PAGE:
A recent study conducted by Bain & Company examined how banks can control and manage operational risks to avoid severe losses. Since the global financial crisis at the very latest, banks and the bodies that regulate them are required to control risks in an effective, sustainable manner. Once banks have established solid practices to manage financial risks through appropriate systems, their next challenge is to implement them for operational risks.
Should operational risks occur, the consequences could be fatal – both in a financial sense and for the reputation of the bank affected. From 2011 to 2016 alone, losses from operational risks totaled $210 billion. Compared to financial risks, operational risks are much more complex and challenging to control and manage. What’s more, operational risks are lurking just about everywhere – namely, in people, processes and systems. Aside from financial losses, legal fees, fines and other obvious short-term consequences of an operational risk event, there are also ongoing, indirect effects that can be even more dangerous. Examples include higher credit costs and mandatory increases of the thresholds for risk-weighted assets and reputation damages that can inevitably affect the view of relevant stakeholders.
Operational risks are determined by human behavior, organizational processes, cultural issues and other complex, interconnected factors that are difficult to separate. Many banks still have problems integrating their operational risk management in a comprehensive enterprise risk management as well as understanding, measuring and controlling the factors that constitute operational risk. They find it difficult to create cultural, leadership and management structures that can control these risks in a systematic manner. Instead of following an integrated, proactive, long-term approach to managing operational risks, they often control it with reactive, short-term measures.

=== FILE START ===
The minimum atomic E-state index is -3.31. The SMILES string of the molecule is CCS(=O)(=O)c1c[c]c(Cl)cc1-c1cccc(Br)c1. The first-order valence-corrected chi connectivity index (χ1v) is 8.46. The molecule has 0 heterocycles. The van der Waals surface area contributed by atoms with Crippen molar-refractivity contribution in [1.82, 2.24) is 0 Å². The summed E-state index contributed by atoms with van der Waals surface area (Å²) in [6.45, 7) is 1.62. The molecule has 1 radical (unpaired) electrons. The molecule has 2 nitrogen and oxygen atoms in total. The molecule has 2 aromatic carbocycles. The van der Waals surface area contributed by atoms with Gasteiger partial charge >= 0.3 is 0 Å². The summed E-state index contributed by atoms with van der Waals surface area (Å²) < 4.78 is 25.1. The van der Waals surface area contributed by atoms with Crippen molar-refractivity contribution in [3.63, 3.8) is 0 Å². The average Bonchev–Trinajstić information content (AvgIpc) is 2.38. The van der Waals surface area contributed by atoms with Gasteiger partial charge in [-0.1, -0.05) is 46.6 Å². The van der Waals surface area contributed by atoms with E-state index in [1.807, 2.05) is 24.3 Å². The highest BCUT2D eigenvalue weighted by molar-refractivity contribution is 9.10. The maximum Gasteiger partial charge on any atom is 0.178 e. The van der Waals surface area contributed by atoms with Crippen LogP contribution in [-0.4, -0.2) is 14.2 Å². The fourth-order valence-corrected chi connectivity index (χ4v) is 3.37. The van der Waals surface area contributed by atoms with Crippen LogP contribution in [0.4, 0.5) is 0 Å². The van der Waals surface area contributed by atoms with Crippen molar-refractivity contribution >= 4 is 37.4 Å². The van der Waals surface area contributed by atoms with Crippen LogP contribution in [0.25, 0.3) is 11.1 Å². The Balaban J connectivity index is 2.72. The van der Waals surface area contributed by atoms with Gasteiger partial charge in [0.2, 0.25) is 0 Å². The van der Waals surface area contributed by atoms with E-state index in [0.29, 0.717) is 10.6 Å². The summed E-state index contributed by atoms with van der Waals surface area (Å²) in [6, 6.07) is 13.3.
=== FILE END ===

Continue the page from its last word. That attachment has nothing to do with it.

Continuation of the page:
Banks traditionally rely on a series of various samplings and controls to determine operational risks. Leading banks, however, use advanced technologies to extend these checks or even replace them. Using innovative software, they can use their massive pools of data to ensure automatic, continual monitoring of the entire bank operations. They apply the findings from ongoing monitoring to adjust processes accordingly and manage risks sustainably.
The GRC software platform BIC GRC Solutions (formerly risk2value) fulfills the complete requirements for operational risk management. It enables an integrative mapping of various processes and use cases in a flexible, efficient risk management system. In addition to the classic domains of risk, control, audit, security and compliance, BIC GRC Solutions enable an integral view of further systems such as strategic management (in particular, strategy implementation), quality management or sustainability management. The BIC GRC Solution processes are flexible to configure into custom-tailored solutions for midsize companies and international corporations.
Various banks including DekaBank, Hypo Vereinsbank and LGT are among the clients of GBTEC (formerly avedos). Through their comprehensive industry knowledge, the GRC experts at GBTEC individually implement specific banking requirements for risk management.
Banks that establish an active, integrated form of risk management can achieve tangible financial advantages – and, more importantly, prevent catastrophes that result in long-term, negative effects.
Source: Bain & Company Germany, August 2018